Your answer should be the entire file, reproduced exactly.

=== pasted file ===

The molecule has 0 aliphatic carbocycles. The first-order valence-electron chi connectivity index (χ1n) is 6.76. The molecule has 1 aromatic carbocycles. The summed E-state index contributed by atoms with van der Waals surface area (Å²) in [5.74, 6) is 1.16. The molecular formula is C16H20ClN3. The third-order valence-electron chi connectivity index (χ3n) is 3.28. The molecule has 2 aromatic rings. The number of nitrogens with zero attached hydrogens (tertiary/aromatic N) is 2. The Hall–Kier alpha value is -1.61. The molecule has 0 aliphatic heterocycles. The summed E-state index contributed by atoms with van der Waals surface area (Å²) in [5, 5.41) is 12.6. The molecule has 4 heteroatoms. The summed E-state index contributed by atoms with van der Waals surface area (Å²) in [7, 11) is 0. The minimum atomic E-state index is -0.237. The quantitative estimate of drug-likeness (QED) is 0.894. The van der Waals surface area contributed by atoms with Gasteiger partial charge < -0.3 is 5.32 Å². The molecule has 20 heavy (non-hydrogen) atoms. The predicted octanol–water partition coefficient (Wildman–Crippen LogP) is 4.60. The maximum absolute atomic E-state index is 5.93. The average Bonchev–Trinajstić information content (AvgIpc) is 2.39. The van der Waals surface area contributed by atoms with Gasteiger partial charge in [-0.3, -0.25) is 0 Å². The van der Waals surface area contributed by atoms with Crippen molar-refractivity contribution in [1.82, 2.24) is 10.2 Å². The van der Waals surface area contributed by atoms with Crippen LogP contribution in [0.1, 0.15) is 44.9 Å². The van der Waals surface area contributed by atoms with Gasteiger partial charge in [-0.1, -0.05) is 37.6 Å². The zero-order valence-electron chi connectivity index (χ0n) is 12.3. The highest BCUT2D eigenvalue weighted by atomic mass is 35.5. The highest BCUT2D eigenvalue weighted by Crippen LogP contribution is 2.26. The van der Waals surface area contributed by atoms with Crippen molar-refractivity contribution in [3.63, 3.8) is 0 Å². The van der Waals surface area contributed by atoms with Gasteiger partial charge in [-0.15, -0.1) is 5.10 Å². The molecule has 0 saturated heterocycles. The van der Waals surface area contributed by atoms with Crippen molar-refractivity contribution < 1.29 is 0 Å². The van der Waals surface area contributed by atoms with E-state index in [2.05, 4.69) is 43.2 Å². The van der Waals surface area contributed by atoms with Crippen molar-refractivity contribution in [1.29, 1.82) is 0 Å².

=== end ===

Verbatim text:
The molecule has 0 aliphatic carbocycles. The first-order valence-electron chi connectivity index (χ1n) is 6.76. The molecule has 1 aromatic carbocycles. The summed E-state index contributed by atoms with van der Waals surface area (Å²) in [5.74, 6) is 1.16. The molecular formula is C16H20ClN3. The third-order valence-electron chi connectivity index (χ3n) is 3.28. The molecule has 2 aromatic rings. The number of nitrogens with zero attached hydrogens (tertiary/aromatic N) is 2. The Hall–Kier alpha value is -1.61. The molecule has 0 aliphatic heterocycles. The summed E-state index contributed by atoms with van der Waals surface area (Å²) in [5, 5.41) is 12.6. The molecule has 4 heteroatoms. The summed E-state index contributed by atoms with van der Waals surface area (Å²) in [7, 11) is 0. The minimum atomic E-state index is -0.237. The quantitative estimate of drug-likeness (QED) is 0.894. The van der Waals surface area contributed by atoms with Gasteiger partial charge < -0.3 is 5.32 Å². The molecule has 20 heavy (non-hydrogen) atoms. The predicted octanol–water partition coefficient (Wildman–Crippen LogP) is 4.60. The maximum absolute atomic E-state index is 5.93. The average Bonchev–Trinajstić information content (AvgIpc) is 2.39. The van der Waals surface area contributed by atoms with Gasteiger partial charge in [-0.3, -0.25) is 0 Å². The van der Waals surface area contributed by atoms with Crippen molar-refractivity contribution in [1.82, 2.24) is 10.2 Å². The van der Waals surface area contributed by atoms with Crippen LogP contribution in [0.1, 0.15) is 44.9 Å². The van der Waals surface area contributed by atoms with Gasteiger partial charge in [-0.1, -0.05) is 37.6 Å². The zero-order valence-electron chi connectivity index (χ0n) is 12.3. The highest BCUT2D eigenvalue weighted by atomic mass is 35.5. The highest BCUT2D eigenvalue weighted by Crippen LogP contribution is 2.26. The van der Waals surface area contributed by atoms with Crippen molar-refractivity contribution in [3.63, 3.8) is 0 Å². The van der Waals surface area contributed by atoms with Gasteiger partial charge in [-0.15, -0.1) is 5.10 Å². The molecule has 0 saturated heterocycles. The van der Waals surface area contributed by atoms with Crippen molar-refractivity contribution < 1.29 is 0 Å². The van der Waals surface area contributed by atoms with E-state index in [2.05, 4.69) is 43.2 Å². The van der Waals surface area contributed by atoms with Crippen molar-refractivity contribution in [1.29, 1.82) is 0 Å².